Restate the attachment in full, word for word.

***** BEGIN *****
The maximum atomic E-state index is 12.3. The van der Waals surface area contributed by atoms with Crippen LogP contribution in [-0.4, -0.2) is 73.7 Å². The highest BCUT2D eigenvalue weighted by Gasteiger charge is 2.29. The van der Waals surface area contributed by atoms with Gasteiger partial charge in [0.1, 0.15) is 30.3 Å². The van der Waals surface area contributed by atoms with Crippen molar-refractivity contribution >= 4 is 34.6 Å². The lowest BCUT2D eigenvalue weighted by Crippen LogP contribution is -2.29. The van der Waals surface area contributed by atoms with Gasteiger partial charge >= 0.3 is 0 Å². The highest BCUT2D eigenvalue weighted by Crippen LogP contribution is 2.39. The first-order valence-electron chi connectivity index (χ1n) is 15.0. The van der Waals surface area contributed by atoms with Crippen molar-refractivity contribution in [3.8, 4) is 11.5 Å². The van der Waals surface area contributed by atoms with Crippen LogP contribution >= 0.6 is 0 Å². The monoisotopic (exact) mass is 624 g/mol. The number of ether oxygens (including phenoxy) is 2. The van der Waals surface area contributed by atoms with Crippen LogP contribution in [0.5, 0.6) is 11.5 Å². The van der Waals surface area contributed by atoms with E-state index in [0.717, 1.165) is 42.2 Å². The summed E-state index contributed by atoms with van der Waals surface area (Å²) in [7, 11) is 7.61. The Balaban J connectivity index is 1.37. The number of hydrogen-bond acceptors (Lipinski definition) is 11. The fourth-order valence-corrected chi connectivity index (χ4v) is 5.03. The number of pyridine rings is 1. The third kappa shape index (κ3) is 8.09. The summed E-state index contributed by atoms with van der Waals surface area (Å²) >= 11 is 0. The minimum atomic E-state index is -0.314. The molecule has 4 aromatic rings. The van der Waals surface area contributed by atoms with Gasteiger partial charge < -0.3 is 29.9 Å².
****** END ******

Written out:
The maximum atomic E-state index is 12.3. The van der Waals surface area contributed by atoms with Crippen LogP contribution in [-0.4, -0.2) is 73.7 Å². The highest BCUT2D eigenvalue weighted by Gasteiger charge is 2.29. The van der Waals surface area contributed by atoms with Gasteiger partial charge in [0.1, 0.15) is 30.3 Å². The van der Waals surface area contributed by atoms with Crippen molar-refractivity contribution >= 4 is 34.6 Å². The lowest BCUT2D eigenvalue weighted by Crippen LogP contribution is -2.29. The van der Waals surface area contributed by atoms with Gasteiger partial charge >= 0.3 is 0 Å². The highest BCUT2D eigenvalue weighted by Crippen LogP contribution is 2.39. The first-order valence-electron chi connectivity index (χ1n) is 15.0. The van der Waals surface area contributed by atoms with Crippen molar-refractivity contribution in [3.8, 4) is 11.5 Å². The van der Waals surface area contributed by atoms with Crippen LogP contribution >= 0.6 is 0 Å². The monoisotopic (exact) mass is 624 g/mol. The number of ether oxygens (including phenoxy) is 2. The van der Waals surface area contributed by atoms with Crippen LogP contribution in [0.5, 0.6) is 11.5 Å². The van der Waals surface area contributed by atoms with E-state index in [0.717, 1.165) is 42.2 Å². The summed E-state index contributed by atoms with van der Waals surface area (Å²) in [7, 11) is 7.61. The Balaban J connectivity index is 1.37. The number of hydrogen-bond acceptors (Lipinski definition) is 11. The fourth-order valence-corrected chi connectivity index (χ4v) is 5.03. The number of pyridine rings is 1. The third kappa shape index (κ3) is 8.09. The summed E-state index contributed by atoms with van der Waals surface area (Å²) >= 11 is 0. The minimum atomic E-state index is -0.314. The molecule has 4 aromatic rings. The van der Waals surface area contributed by atoms with Gasteiger partial charge < -0.3 is 29.9 Å².